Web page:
If you've been diagnosed with prostate cancer, your doctor may recommend hormone deprivation therapy. The male hormone testosterone can increase the growth of prostate cancer cells. By blocking or limiting production of testosterone, hormone therapy can sometimes shrink or slow prostate cancer.
While limiting testosterone production may be good at stopping cancer, it can also cause various side effects like hot flashes, night sweats, weight gain, loss of libido and brittle bones.
Bone formation already decreases with age, so additional bone loss from hormone therapy can increase risks for breaks or falls. Exercises like resistance training may help prevent bone loss and increase muscle mass.
Diet can also help fortify the body with bone-building nutrients to prevent or slow bone loss. In addition to making the diet consistent with a plant- based approach, daily consumption of nutrients like calcium, magnesium, and others from the foods listed below can help support good bone health. Individual dietary supplements are generally not recommended unless advised by your doctor.
Apples, Avocados, Beans, Milk, Peanuts/ peanut butter, potatoes, prunes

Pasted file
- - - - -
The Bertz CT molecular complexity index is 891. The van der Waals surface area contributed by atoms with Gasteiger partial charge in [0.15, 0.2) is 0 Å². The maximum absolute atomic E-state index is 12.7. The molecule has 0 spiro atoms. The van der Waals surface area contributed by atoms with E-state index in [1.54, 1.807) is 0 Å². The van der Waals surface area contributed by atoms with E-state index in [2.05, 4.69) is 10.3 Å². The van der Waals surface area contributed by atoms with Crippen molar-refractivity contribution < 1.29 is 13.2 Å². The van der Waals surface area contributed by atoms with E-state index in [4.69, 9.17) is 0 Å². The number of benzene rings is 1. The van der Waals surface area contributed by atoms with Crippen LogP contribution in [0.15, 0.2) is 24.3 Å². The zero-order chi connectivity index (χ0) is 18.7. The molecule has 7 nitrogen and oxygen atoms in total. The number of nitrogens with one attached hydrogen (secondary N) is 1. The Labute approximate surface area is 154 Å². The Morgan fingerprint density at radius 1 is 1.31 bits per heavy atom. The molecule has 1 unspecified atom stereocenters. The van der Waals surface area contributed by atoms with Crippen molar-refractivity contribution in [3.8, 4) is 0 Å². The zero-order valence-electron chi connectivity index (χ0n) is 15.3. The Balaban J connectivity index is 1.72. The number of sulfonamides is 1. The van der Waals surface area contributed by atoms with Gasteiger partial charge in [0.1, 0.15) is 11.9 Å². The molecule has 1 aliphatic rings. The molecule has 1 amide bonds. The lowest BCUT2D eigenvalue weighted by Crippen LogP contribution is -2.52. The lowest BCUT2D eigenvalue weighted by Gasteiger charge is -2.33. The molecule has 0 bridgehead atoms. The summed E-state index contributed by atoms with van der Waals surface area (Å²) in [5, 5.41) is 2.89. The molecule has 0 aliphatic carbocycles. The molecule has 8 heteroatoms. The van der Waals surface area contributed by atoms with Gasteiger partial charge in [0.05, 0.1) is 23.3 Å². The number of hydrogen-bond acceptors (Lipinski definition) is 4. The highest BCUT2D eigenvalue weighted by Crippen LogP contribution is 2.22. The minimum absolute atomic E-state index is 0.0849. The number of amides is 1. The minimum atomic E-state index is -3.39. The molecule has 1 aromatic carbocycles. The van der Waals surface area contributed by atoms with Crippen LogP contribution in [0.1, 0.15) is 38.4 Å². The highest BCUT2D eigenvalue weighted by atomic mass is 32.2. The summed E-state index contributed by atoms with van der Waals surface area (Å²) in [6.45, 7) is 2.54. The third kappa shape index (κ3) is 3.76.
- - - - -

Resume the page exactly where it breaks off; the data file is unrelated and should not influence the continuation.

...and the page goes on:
Beans, Leafy greens (especially bok choy, kale, collard greens), tofu, almonds, canned fish, dairy, and fortified products such as soy milk and cereals
Whole grains, nuts, seeds, spinach, and most fruits and vegetables
Meat, poultry, fish, eggs, milk products, legumes, and nuts
Bananas, strawberries, prunes, tomatoes, potatoes, spinach, and beans
Cold-water fish and fortified products such as soy milk
Dark leafy greens, liver, tomatoes, soybeans, and garbanzo beans
Fish, oysters, chicken, turkey, tofu, whole grains, black-eyed peas, and wheat bran and germ
Medical nutrition therapy is an essential part of your care plan and is offered to every patient at The Christ Hospital Cancer Center. A Registered Dietitian is available to meet with you to establish an individualized diet plan and manage issues that can come along with cancer treatment such as weight loss, digestion problems, or taste alterations.
Ask your physician or nurse if you are interested in meeting with our dietitians.